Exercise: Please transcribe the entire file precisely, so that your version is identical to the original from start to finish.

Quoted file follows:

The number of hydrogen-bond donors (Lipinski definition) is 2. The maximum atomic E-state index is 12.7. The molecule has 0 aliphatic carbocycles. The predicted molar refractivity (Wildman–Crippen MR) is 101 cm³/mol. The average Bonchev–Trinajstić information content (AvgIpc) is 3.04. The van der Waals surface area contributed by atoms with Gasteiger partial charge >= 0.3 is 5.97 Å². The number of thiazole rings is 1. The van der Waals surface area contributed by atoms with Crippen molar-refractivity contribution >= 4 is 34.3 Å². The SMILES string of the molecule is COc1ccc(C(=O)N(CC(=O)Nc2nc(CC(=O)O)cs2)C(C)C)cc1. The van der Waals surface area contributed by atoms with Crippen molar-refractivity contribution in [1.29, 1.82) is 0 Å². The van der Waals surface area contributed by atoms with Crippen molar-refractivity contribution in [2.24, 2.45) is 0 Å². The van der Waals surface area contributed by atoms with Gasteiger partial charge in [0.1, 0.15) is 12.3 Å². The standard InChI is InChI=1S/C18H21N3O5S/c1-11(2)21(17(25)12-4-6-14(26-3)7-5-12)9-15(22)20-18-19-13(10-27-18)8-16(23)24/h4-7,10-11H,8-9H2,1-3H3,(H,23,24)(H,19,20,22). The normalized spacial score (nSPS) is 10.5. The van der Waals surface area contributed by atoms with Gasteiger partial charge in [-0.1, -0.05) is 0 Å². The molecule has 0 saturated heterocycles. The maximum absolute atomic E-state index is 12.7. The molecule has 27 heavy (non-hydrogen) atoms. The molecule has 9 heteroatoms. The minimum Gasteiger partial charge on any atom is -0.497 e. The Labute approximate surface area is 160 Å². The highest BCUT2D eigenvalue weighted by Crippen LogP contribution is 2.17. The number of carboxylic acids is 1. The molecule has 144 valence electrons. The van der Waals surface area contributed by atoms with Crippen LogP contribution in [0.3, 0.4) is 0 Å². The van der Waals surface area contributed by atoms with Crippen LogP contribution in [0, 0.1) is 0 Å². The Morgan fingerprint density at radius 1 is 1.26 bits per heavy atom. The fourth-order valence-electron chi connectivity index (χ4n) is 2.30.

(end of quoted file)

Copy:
The number of hydrogen-bond donors (Lipinski definition) is 2. The maximum atomic E-state index is 12.7. The molecule has 0 aliphatic carbocycles. The predicted molar refractivity (Wildman–Crippen MR) is 101 cm³/mol. The average Bonchev–Trinajstić information content (AvgIpc) is 3.04. The van der Waals surface area contributed by atoms with Gasteiger partial charge >= 0.3 is 5.97 Å². The number of thiazole rings is 1. The van der Waals surface area contributed by atoms with Crippen molar-refractivity contribution >= 4 is 34.3 Å². The SMILES string of the molecule is COc1ccc(C(=O)N(CC(=O)Nc2nc(CC(=O)O)cs2)C(C)C)cc1. The van der Waals surface area contributed by atoms with Crippen molar-refractivity contribution in [1.29, 1.82) is 0 Å². The van der Waals surface area contributed by atoms with Crippen molar-refractivity contribution in [2.24, 2.45) is 0 Å². The van der Waals surface area contributed by atoms with Gasteiger partial charge in [0.1, 0.15) is 12.3 Å². The standard InChI is InChI=1S/C18H21N3O5S/c1-11(2)21(17(25)12-4-6-14(26-3)7-5-12)9-15(22)20-18-19-13(10-27-18)8-16(23)24/h4-7,10-11H,8-9H2,1-3H3,(H,23,24)(H,19,20,22). The normalized spacial score (nSPS) is 10.5. The van der Waals surface area contributed by atoms with Gasteiger partial charge in [-0.1, -0.05) is 0 Å². The molecule has 0 saturated heterocycles. The maximum absolute atomic E-state index is 12.7. The molecule has 27 heavy (non-hydrogen) atoms. The molecule has 9 heteroatoms. The minimum Gasteiger partial charge on any atom is -0.497 e. The Labute approximate surface area is 160 Å². The highest BCUT2D eigenvalue weighted by Crippen LogP contribution is 2.17. The number of carboxylic acids is 1. The molecule has 144 valence electrons. The van der Waals surface area contributed by atoms with Crippen LogP contribution in [0.3, 0.4) is 0 Å². The van der Waals surface area contributed by atoms with Crippen LogP contribution in [0, 0.1) is 0 Å². The Morgan fingerprint density at radius 1 is 1.26 bits per heavy atom. The fourth-order valence-electron chi connectivity index (χ4n) is 2.30.